Nick Swisher L 384 0.365 0.232 0.559 0.307
    Tadahito Iguchi R 462 0.422 0.230 0.678 0.243
    Frank Catalanotto L 309 0.372 0.228 0.821 0.319
    Mike Cameron R 539 0.399 0.224 0.569 0.237
    Reggie Willits L 274 0.328 0.219 0.818 0.455
    Brian Giles L 381 0.396 0.218 0.804 0.269
    Jim Thome L 330 0.358 0.203 0.545 0.239
    Bobby Abreu L 203 0.374 0.185 0.545 0.274
    Jack Cust L 294 0.310 0.175 0.563 0.342
    Wilson Betemit L 208 0.327 0.155 0.700 0.282
    Dan Johnson L 387 0.282 0.148 0.737 0.346


    Of course the interesting thing is that you can then plot the Fish and Eye metrics on a graph and then split the graph into four quadrants. Each quadrant creates a little profile that can be used to characterize a hitter's plate discipline. Note that the bottom left is the sweet spot.

    7 comments:

    Guy said...

    Great stuff, Dan. Could you post the averages for the 4 metrics so far?

    I wonder if you might not be better served in the long-run by inverting either Fish or Eye, so that a high score is either good or bad on both. It's a little confusing to have them reversed.

    Will the combined metric be called "fisheye"?

    When we have more data, you might consider breaking this down by home and away. A big part of home-field advantage is often a K and BB differential. It would be interesting to see if pitchers actually throw more strikes at home, or if visiting hitters have more trouble reading the strike zone, or some combination.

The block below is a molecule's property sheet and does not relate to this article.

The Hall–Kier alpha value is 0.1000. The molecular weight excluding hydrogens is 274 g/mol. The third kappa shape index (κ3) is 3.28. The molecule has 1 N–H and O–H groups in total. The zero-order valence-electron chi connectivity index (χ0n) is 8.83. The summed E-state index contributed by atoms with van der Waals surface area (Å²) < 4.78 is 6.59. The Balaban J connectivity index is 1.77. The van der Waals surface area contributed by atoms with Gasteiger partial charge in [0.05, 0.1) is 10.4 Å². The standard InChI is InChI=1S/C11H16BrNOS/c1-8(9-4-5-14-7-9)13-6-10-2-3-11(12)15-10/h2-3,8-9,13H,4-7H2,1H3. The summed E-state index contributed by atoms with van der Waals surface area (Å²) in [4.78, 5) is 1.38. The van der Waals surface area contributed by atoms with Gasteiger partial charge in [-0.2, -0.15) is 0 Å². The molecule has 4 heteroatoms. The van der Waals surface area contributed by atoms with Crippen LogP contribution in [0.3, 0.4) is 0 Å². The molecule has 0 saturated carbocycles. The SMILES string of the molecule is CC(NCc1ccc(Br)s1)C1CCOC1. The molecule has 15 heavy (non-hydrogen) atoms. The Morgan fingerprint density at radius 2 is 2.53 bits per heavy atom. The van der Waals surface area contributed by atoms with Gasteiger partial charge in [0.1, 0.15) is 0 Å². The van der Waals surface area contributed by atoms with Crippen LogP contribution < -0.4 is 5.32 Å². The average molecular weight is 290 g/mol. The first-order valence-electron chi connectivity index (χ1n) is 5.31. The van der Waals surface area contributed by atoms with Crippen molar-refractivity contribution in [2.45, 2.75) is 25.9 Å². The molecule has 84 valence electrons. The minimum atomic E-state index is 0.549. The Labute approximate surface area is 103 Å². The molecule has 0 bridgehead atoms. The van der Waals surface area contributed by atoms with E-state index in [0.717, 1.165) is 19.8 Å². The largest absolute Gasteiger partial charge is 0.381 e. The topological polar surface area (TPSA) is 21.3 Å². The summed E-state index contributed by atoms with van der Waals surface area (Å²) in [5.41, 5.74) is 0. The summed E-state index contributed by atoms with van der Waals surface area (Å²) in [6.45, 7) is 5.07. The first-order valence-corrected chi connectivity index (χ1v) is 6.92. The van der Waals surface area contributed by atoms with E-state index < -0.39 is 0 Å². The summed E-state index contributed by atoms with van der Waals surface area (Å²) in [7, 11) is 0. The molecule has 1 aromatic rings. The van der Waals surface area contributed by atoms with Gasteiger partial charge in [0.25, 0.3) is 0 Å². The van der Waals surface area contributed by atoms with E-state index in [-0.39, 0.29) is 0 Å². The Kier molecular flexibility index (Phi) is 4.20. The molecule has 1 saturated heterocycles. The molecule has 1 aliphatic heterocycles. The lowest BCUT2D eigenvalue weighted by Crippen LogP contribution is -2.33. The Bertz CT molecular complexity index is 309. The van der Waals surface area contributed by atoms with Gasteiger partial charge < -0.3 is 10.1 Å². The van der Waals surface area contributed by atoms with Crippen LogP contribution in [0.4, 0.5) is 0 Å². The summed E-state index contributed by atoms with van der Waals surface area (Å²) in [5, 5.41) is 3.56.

Pizza Cutter said...

    Dan, thanks so much for the hat tip. I sent you an e-mail with some comments. Good work!

    Dan Agonistes said...

    Guy, the averages (for all players with 100 or more pitches seen) are

    Swing: 44.8%
    Fish: 32.1%
    BadB: 73.2%
    Eye: 26.7%

    I also created another metric I didn't publish called Square which is the percentage of pitches in the zone that were swung at and made contact with. The average is 87.1% and there are several players at 100% including Chone Figgins, Placido Polanco, Derek Jeter, and Esteban German. On the flip side Russell Branyan is 61.2%, Rob Bowen 65.4% and Jack Cust 69.7%.

    I totally agree with you on inverting one of them. I think Fish is the one to invert.

    Great idea on breaking it down by home and road. Thanks as usual.

    Dan Agonistes said...

    Pizza Cutter, you're welcome.

    I'll be publishing the "Square" metric shortly which you referenced in your email as "Holes". Great idea.

    Guy said...

    Dan: another part of the home/away story might be umpires giving more calls to the home team. You may have enough data already to look at that at an aggregate level. According to your earlier article, umpires call a strike on 87.4% of actual strikes, and call a ball on 90.7% of actual balls (allowing for the 1-inch error margin). If there's a home-team bias, we'd see a lower called-strike rate and/or a higher called-ball rate when home team is at bat.